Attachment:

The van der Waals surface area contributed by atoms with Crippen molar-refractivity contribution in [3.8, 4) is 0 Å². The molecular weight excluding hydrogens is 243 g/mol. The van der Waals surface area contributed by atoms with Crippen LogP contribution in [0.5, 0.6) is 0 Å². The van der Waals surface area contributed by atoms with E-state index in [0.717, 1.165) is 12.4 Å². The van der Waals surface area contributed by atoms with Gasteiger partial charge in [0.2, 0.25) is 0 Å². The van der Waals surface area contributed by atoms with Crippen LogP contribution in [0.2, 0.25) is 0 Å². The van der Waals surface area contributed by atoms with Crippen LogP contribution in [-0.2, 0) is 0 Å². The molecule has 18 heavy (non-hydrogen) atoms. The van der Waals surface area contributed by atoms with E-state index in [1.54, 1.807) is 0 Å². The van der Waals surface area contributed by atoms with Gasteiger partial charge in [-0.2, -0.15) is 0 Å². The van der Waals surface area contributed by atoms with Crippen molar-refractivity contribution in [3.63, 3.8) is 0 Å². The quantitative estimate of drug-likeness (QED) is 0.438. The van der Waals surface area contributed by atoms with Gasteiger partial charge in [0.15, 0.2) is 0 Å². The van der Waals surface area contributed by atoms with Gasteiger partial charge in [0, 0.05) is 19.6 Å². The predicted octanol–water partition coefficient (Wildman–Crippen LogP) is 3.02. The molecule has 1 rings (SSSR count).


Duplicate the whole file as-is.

The van der Waals surface area contributed by atoms with Crippen molar-refractivity contribution in [3.8, 4) is 0 Å². The molecular weight excluding hydrogens is 243 g/mol. The van der Waals surface area contributed by atoms with Crippen LogP contribution in [0.5, 0.6) is 0 Å². The van der Waals surface area contributed by atoms with E-state index in [0.717, 1.165) is 12.4 Å². The van der Waals surface area contributed by atoms with Gasteiger partial charge in [0.2, 0.25) is 0 Å². The van der Waals surface area contributed by atoms with Crippen LogP contribution in [0.2, 0.25) is 0 Å². The van der Waals surface area contributed by atoms with Crippen LogP contribution in [-0.2, 0) is 0 Å². The molecule has 18 heavy (non-hydrogen) atoms. The van der Waals surface area contributed by atoms with E-state index in [1.54, 1.807) is 0 Å². The van der Waals surface area contributed by atoms with Gasteiger partial charge in [-0.2, -0.15) is 0 Å². The van der Waals surface area contributed by atoms with Crippen molar-refractivity contribution in [3.63, 3.8) is 0 Å². The quantitative estimate of drug-likeness (QED) is 0.438. The van der Waals surface area contributed by atoms with Gasteiger partial charge in [0.15, 0.2) is 0 Å². The van der Waals surface area contributed by atoms with Gasteiger partial charge in [0, 0.05) is 19.6 Å². The predicted octanol–water partition coefficient (Wildman–Crippen LogP) is 3.02. The molecule has 1 rings (SSSR count).